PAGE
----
“The mixer’s rubber paddles sweep feed past the cutting knives, and with a gentle tumbling of only six to eight revolutions per minute, it’s hard to overprocess feed,” Nisen says.

What’s most different about preparing the Kuehnerts’ ration is the mixing order. With their new mixer, they add the liquid portions of the diet – water and molasses – first and then forages last.

Kuehnert says the new mixing order means a more even distribution of the liquid nutrients.

“With our old vertical mixer, you’d throw everything in and then you’d have to let it grind while you put the water in at the end. Even then you’d be dumping the liquid toward the back half of the mixer,” Kuehnert says.

Nisen likes how the new mixer distributes the feed too.

“The feed in this mixer never touches an auger until feedout,” Nisen says. “You don’t get constipated feedout like you do with other mixers. It pulls the feed from the front and the back with an auger that empties at the center of the wagon.”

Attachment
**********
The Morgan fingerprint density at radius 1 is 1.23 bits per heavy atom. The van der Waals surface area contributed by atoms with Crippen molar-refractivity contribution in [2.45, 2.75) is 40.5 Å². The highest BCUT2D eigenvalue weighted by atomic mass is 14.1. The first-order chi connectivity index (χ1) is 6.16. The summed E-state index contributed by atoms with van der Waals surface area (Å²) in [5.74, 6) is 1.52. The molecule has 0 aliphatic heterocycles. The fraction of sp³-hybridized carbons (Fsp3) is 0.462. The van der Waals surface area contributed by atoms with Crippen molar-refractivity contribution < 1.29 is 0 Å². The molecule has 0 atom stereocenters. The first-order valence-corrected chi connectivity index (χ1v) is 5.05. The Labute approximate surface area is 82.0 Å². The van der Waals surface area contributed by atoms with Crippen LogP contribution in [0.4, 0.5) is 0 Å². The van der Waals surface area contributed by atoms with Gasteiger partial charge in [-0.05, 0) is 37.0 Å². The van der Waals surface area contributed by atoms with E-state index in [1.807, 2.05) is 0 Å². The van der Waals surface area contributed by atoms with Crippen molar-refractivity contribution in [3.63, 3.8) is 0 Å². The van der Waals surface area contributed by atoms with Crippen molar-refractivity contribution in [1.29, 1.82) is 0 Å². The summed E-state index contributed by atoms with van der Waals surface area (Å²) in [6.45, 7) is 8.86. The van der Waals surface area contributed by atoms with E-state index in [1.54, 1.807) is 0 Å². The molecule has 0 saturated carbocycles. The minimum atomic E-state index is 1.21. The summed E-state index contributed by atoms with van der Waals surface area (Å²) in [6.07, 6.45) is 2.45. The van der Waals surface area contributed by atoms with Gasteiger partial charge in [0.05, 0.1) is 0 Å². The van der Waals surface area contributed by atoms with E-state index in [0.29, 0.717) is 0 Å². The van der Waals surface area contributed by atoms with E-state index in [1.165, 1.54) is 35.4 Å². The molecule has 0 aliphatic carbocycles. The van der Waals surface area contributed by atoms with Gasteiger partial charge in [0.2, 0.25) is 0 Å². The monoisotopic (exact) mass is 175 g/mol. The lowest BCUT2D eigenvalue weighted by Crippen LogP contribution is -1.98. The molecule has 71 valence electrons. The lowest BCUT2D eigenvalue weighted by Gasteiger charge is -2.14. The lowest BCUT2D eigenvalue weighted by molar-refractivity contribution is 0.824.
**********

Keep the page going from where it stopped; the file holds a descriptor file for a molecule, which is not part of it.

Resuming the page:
The new mixer is so far achieving Kuehnert’s goal of feeding an unsortable ration.

“Since getting the new mixer, we’ve really eliminated sorting,” Kuehnert says.

The added health benefits

Consistency in mixing and delivery has led to rumen health and production benefits. Reduced sorting and more optimum fiber length has slowed the passage rate of the diet through the rumen, Nisen says. This has improved milk components and reduced dry matter intake (DMI) by nearly a pound.

But the mixer has done other things beyond just improving components and efficiency, Kuehnert says.

The most noticeable health improvement the dairy has seen is in the transition and fresh cow groups.

“We’ve been able to provide a fair bit of fiber but still keep the ration’s energy density up,” Nisen says. “We’ve been able to bump up high-moisture corn inclusion and push the cows a bit harder because the chance of sorting is less and the cows are healthier.”

Kuehnert looks forward to this year’s silage crop and its potential to improve the ration even more.

“If we get some higher-power forages in this ration, it will really take off,” Kuehnert says. PD